–We basically saw a unicorn tonight: Keith scored on a power play (a sentence I was beginning to think I’d never write). Saad also got a goal for the first time since early January. It’s hard to know which one to be more excited about, if one thinks they warrant excitement. Keith took a hard shot from the point early in the second, on a tripping penalty drawn by Top Cat (more on him later). Saad’s was exactly the type of goal he needed to maybe get his confidence going. It was off a beautiful pass from Our Cousin Vinny, and Gibson belly-flopped leaving Saad with a wide open net to just taaaaap it in. Both goals happened in the first half of the second period and things were looking up.

–And then the defensive breakdowns came. Forsberg held up well during the first, including when Keith went all shinpads which led to a breakaway that he (Forsberg) stopped. But Murphy and Kempny both fumbled and allowed turnovers that directly led to Ritchie’s and Kase’s goals. As someone who has sung the praises of both Murphy and Kempny and argued LOUDLY for them to remain in the lineup, I naturally cringed at these plays, not so much because I thought they were particularly egregious (anyone seen the play of Jordan Oesterle lately?), but because I’m afraid both will get benched for making mistakes. It certainly wasn’t their best game, not for either one of them—Murphy managed to end the night with a 55 CF% but had the bad turnover, and Kempny only finagled a 41.4 CF%. But I still don’t want to see talented guys who just need some confidence, and probably some predictability, get fucked over by the Q Double Standard. To wit, Kempny managed to lay out and break up a 3-on-1 in the first, but you know Q won’t be thinking about that when the time comes for Saturday’s lineup.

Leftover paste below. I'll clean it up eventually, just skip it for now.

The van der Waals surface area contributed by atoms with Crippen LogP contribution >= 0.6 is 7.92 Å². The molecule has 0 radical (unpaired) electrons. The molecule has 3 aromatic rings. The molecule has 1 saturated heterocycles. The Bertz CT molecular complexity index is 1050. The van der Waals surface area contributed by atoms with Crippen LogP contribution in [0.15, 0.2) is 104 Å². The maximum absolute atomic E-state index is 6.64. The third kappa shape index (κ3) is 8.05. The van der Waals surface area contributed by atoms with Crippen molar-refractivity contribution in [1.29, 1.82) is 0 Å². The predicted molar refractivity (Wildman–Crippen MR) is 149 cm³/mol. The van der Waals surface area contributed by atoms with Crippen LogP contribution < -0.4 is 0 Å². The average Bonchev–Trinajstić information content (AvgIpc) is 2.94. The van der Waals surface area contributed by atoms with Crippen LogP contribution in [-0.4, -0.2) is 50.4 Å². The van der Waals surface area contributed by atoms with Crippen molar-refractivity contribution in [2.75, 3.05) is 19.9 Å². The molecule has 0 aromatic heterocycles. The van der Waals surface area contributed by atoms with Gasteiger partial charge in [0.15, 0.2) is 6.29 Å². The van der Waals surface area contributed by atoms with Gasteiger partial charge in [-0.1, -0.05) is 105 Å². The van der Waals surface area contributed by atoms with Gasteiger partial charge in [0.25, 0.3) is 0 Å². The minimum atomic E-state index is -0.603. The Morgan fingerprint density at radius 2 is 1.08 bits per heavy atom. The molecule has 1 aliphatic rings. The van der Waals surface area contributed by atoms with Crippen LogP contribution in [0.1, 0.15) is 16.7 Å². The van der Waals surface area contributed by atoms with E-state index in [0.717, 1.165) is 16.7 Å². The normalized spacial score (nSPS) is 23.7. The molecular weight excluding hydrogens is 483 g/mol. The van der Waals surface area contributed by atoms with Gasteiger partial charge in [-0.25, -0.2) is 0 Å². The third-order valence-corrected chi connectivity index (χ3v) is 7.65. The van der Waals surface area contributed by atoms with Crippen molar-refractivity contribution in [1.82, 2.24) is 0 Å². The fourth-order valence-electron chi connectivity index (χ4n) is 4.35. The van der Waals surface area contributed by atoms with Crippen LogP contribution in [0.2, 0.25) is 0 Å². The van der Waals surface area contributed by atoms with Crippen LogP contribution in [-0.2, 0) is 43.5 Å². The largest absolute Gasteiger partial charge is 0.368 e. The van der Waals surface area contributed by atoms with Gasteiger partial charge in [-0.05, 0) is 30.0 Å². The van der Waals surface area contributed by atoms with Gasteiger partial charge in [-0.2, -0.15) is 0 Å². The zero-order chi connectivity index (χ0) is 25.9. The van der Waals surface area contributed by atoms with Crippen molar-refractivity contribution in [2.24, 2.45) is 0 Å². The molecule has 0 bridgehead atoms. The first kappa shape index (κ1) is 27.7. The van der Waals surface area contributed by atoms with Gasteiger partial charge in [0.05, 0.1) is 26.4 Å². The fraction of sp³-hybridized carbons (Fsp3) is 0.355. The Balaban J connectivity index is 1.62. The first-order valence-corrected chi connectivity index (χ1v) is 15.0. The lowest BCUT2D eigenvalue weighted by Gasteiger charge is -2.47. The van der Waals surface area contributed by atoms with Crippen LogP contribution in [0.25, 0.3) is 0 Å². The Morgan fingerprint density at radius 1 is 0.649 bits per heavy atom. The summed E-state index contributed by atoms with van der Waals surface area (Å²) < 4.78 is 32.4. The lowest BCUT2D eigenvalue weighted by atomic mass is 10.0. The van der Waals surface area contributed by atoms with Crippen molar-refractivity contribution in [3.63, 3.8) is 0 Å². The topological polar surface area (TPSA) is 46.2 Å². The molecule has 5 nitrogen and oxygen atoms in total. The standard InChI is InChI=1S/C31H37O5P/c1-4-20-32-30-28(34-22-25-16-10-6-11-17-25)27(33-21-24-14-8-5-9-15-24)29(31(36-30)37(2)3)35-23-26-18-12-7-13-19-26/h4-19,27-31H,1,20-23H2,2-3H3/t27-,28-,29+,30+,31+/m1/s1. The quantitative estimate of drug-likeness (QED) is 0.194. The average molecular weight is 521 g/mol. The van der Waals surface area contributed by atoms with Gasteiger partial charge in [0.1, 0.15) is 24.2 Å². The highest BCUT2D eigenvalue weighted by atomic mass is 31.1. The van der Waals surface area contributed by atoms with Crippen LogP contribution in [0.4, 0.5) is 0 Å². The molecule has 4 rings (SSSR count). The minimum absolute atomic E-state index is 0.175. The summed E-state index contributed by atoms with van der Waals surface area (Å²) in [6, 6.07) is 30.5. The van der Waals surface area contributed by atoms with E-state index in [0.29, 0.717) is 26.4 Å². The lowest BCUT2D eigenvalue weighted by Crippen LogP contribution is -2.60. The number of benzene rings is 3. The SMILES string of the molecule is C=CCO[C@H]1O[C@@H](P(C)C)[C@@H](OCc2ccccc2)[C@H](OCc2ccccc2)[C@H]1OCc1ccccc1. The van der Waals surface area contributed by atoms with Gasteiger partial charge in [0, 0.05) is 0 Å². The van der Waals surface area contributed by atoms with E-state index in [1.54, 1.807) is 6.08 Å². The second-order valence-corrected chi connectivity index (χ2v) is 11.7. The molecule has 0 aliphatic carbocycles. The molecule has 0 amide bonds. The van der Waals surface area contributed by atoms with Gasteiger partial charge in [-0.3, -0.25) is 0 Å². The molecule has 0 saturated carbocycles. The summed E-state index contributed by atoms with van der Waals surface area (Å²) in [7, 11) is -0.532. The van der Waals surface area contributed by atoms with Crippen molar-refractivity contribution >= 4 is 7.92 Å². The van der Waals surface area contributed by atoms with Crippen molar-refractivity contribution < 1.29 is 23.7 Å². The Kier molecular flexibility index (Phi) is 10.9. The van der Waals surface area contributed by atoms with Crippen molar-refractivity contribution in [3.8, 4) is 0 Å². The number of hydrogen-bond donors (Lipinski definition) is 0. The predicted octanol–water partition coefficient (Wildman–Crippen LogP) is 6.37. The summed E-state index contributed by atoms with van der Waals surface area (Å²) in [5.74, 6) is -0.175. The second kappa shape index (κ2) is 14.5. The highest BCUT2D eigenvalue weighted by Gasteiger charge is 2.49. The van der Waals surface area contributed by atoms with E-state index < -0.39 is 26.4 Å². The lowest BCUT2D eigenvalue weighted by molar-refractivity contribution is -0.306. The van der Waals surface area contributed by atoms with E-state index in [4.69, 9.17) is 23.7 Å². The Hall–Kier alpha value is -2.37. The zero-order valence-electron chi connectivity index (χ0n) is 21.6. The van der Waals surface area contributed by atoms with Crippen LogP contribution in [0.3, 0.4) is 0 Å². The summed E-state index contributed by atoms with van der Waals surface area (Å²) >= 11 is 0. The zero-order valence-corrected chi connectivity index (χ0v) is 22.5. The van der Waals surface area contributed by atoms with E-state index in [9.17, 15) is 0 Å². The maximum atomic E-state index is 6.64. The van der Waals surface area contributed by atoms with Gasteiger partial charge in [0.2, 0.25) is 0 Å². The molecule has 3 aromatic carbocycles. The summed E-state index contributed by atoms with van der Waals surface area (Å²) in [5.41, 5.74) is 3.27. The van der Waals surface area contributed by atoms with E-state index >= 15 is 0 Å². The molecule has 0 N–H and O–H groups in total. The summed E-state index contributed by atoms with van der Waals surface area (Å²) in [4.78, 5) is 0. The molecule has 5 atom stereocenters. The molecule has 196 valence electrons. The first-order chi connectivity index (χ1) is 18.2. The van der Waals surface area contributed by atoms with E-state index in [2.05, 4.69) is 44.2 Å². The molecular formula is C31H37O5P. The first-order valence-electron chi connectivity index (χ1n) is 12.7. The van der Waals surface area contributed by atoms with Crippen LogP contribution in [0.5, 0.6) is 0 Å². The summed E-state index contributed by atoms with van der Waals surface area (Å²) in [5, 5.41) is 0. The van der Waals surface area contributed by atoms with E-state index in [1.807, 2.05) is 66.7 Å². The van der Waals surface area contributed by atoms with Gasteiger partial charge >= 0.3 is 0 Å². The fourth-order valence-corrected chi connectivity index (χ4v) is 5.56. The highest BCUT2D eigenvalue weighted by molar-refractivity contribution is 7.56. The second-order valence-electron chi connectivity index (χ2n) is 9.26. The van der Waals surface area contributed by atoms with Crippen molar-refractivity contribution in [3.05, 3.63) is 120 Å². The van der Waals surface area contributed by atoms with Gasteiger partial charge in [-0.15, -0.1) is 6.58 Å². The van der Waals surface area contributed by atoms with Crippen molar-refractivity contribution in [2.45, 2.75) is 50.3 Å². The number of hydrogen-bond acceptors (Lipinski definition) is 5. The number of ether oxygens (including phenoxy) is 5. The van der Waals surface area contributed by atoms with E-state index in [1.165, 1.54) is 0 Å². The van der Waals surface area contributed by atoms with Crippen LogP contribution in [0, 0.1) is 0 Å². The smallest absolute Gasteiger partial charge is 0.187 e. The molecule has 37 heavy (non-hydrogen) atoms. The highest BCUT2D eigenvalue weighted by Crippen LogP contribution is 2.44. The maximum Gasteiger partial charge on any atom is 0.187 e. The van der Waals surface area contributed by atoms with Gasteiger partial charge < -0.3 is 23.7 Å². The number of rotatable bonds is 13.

Oh, and on that note, Seabrook was a mix of dumb and unlucky on the go-ahead goal by Henrique in the third. The puck took some bizarre bounces and he was left standing there rather helplessly…think he’ll be in the press box again? Hahahaha, I know, funny joke amirite??

–The Ducks falling all over each other in an attempt to beat up Hartman, who was smart enough to not engage, was truly peak Anaheim. Hartman leveled Silfverberg late in the second but it was a clean hit. Manson & Co. couldn’t jump his ass fast enough, and despite Hartman playing it cool he still got called for roughing, which was yet another example of shitty calls not going the Hawks’ way lately. Of course it’s impossible to know what could-have-might-have happened if the Hawks had had a four-minute power play, but it was a bullshit call nonetheless.

–Foley and Eddie couldn’t stop drooling all over Tommy Wingels and Lance Bouma, but I’m here to tell you they sucked. If the Hawks were trying to showcase their wares in the trade marketplace (which I sincerely hope they were and I have to tell myself this is the reason they were playing on the top two lines), it probably backfired by reminding everyone how un-skilled they really are. I lost track of how many opportunities Bouma floundered away—a feed to Kane in the first, a pass from Hinostroza in the second, and on and on and on. The only silver lining of putting them on the top lines for this game is that thanks to the outcome, Q’s blender will dump them back in the bottom six.

–While we’re searching for silver linings, the kids once again showed us that there is hope. None of the younglings scored a goal, but Hinostroza set up Saad perfectly, he and Schmaltz had excellent speed throughout the game, and Top Cat was as good as we’ve come to expect. In the first, he was smart enough to stall on a delayed penalty while Anaheim was on a power play, effectively killing the penalty and extending what would become a Hawks power play. It’s the little things now where we have to find happiness.